Do you know your basic CV numbers?By Rafael Castillo
Philippine Daily Inquirer
Earlier this week, more than a thousand heart specialists and physicians treating adult patients with cardiovascular problems attended the three-day annual convention of the Philippine Heart Association (PHA).
Many of the topics tackled prevention, and emphasized that it’s a lot more complicated and usually exasperating for the physician when the patient comes with all sorts of complications already in the vital organs like the heart, kidney and brain. Eventually the patient dies because of multi-organ failure already, which could have been prevented had the cardiovascular risk factor been treated much earlier on.
No wonder, cardiovascular disease, or CVD, is still the No. 1 cause of deaths in our country and all over the world. It has been so for the last 15 years or so, and it doesn’t look like the statistics is going to change anytime in the foreseeable future.
This is one big challenge that cardiovascular specialists have to address. Despite all efforts by medical organizations like the PHA at public health education, it doesn’t seem to be creating any significant impact on the prevalence of CVD. The mind-set of the public needs a big deal of reorientation—from disease treatment to disease prevention or health promotion.
Compliance or adherence to a physician’s recommendations remains a major challenge. Lifestyle intervention measures have been proven time and again to have significant impact in preventing CVD; yet, many find it difficult to adhere to the prescribed healthy diet consisting of low-fat, high-fiber; ample fruits, vegetables and nuts; and sweets in moderation.
Many can spend hours on end on the computer, yet would find all the excuses not to exercise even just for 30 minutes most days of the week. Modern-day conveniences such as the use of remote controls to operate appliances like TV sets or air conditioners only aggravate the lack of physical activity of most adults.
At least before, one had to walk a few paces every now and then to change channels, adjust the volume or fine-tune the picture; and somehow, these made for a surrogate form of physical activity burning up some excess calories. Now, the doting and handy remote control has taken that away.
Efforts at curbing smoking
That some people still consider the cigarette stick as their soothing companion when they’re stressed or engrossed at work, despite all the scientific data showing that it kills more people than natural calamities, vehicular accidents and common diseases combined, is one big puzzle I haven’t solved myself. It is our fervent hope that the “sin tax” bill being finally enacted into a law is just the start of the government’s continuing efforts at curbing smoking, especially among the youth.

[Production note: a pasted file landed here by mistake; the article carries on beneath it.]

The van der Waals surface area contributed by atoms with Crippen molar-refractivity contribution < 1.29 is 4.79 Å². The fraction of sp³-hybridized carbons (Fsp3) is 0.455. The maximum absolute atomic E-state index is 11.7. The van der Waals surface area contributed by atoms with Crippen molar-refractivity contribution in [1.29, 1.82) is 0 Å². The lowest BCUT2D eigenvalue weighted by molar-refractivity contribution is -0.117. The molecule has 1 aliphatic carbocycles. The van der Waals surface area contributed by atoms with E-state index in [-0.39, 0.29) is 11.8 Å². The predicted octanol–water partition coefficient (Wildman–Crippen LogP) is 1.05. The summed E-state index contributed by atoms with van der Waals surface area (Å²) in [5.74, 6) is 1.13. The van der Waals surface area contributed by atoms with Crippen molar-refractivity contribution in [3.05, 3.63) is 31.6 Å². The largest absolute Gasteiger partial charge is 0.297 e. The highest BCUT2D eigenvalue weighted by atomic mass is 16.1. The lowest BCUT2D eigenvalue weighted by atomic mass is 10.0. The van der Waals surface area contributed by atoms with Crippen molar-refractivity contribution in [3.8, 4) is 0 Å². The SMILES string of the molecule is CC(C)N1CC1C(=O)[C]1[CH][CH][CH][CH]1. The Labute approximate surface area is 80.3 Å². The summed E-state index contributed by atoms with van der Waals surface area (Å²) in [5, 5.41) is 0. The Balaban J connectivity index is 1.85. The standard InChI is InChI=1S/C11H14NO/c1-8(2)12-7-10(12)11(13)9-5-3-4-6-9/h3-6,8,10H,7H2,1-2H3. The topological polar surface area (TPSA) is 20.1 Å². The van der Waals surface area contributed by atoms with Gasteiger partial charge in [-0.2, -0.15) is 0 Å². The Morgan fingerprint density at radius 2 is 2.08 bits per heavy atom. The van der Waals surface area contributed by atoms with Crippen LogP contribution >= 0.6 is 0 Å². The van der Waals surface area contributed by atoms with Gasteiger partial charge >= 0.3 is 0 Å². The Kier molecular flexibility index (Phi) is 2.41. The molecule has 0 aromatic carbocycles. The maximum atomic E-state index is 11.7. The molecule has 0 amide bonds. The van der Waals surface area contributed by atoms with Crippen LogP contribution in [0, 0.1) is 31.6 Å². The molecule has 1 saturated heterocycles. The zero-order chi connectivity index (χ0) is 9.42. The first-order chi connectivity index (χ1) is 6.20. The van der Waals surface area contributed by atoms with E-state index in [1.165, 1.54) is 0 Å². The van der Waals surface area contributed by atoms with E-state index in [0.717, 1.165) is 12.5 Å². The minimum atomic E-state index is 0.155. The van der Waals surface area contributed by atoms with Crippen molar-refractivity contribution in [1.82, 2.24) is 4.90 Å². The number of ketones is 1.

Just as compliance to health-promoting activities is a big problem in countries like ours, making patients adhere to early treatment when risk factors to the disease are detected is equally a big problem. In general, patients comply with treatment only when intolerable symptoms or life-threatening complications are present already; not during the early stages of CVD or even earlier on to prevent the risk factors that cause CVD.
Initial presentation of CVD
Here lies the problem. Risk factors like high blood pressure, diabetes and cholesterol problems are present for quite a long period of time—generally for more than 10 years—without causing any symptom. When one starts to develop bothersome symptoms, serious damage on the vital organs may be present already. In fact for some unfortunate ones, a massive heart attack or stroke, or even sudden death is the initial presentation of CVD in the unsuspecting victim.
“But how would we know we have the risk factor if we don’t have any symptom?” This is probably the most frequent question I hear from patients who get a piece of the doctor’s mind whenever they come in a complicated stage already. It only takes five minutes max to check one’s blood pressure. It only takes a single blood exam to check if one has diabetes or cholesterol problems. If one can’t even find time for these tests once a year, then such indifference to one’s health is inexcusable.
Sometimes, we hear also patients thinking that they’re still on the safe zone when they have borderline blood pressure or pre-hypertension, or borderline diabetes. Doctors are trying to avoid these “borderline” terminologies because they imply that the values or numbers are still in the high-normal range and should not put the patient in any degree of risk.
Researches in the last 10 years have shown that these patients with so-called “borderline” cardiovascular risk factors are already at increased risk compared with those with completely normal or optimal numbers. These patients have to be monitored and starting them on treatment may help prevent serious complications in the future.
So if you still don’t know your basic numbers—blood pressure, blood sugar, cholesterol and basic blood chemistries—it’s about time you did and you’ll be doing yourself a great favor for doing that.
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